The development of a strong core is important not just for a six pack physique! These core muscles play a major role in providing a stable base for our arm and leg movement and training these can help prevent and relieve low back pain.
The deepest layer of muscles is the one that we are interested in training when it comes to Pilates and low back pain. That is because these muscles wrap around and attach directly to the vertebral column to help provide muscular stability.
There are 4 muscle groups involved, which in combination form a cylinder shape around the vertebral column.
Theses muscles include….
- transverse abdominis (TA): the deepest layer abdominal muscles. Originating on one side of the vertebral column, this muscle wraps around to reattach to the other side of the vertebral column. If you imagine a cylinder this would be the wide circumferential face
- pelvic floor muscles: the base of the cylinder.
- multifidus: long muscles that, like a zip, runs along the lower back attaches to vertebrae individually, providing segmental stability.
- diaphragm: the top of the cylinder. Attaches at the ribs and is controlled via breathing. Specifically the deep breaths that expands the stomach instead of the rib cage.
The TA a major focus in Pilates. This muscle should turn on automatically, bracing you and your back split seconds before leg or arm movement. However, it is understood that for many people who have experienced back pain, low back or abdomen surgery, or pregnancy this TA muscle activation is likely inhibited. That is, the TA doesn’t switch on in time for movement.
Without this activation of the core muscles, more load is placed on the passive structures (ligaments, bones, joints, discs). When it comes to lifting an object anticipatory activation is especially important to protect the back in this position.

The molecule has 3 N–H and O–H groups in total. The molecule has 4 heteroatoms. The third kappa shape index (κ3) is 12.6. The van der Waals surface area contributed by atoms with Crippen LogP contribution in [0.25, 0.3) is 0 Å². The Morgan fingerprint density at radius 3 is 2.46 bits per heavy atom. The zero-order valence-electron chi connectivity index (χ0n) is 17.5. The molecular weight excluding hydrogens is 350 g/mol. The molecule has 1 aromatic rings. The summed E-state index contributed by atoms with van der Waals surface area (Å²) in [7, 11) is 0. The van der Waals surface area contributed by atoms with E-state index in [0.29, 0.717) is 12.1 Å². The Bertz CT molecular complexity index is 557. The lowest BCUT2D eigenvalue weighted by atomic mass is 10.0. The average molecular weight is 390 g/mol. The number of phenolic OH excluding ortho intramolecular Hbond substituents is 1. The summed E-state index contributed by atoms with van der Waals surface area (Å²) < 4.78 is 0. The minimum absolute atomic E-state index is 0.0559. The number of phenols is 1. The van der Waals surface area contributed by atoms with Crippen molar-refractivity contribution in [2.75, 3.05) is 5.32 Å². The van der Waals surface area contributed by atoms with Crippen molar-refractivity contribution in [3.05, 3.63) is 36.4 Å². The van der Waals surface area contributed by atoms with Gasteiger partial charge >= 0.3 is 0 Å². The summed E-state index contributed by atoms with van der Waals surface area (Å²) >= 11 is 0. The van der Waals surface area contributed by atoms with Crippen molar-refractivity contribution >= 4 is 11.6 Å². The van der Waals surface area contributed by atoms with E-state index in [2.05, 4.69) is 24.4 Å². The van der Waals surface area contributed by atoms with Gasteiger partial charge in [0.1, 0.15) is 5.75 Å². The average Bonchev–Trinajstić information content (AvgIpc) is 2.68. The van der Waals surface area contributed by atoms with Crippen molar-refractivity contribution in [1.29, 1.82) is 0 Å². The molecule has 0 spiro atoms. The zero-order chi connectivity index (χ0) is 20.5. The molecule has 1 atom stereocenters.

In addition, when deep core stabilising muscles are inhibited, other postural muscles work overtime to compensate. This isn’t ideal, because over a long period of time or with many repetitions these muscles become overworked and tighten up.
How to train core stabilisers?
To re-educate this muscle you must learn to tighten your lower abdomen without tilting your pelvis or lifting your chest. This is achieved by gently drawing your belly button in towards your spine. Once this is achieved, you can practice holding this activation whilst breathing naturally, and then holding this activation with arm and leg movement. These arm and leg movements can be progressed in level of difficulty with the main goal being the ability to retrain the muscles and integrate TA contractions into activities of daily living.
In today’s video, Elisa shows us a very simple yet effective exercise for beginning our understanding of core activation.
Call the office today on 8331 1557 and book your one-on-one initial assessment with one of our amazing Eastside Studio Health and Fitness Pilates Instructors at either our Toorak Gardens or Oakden studios.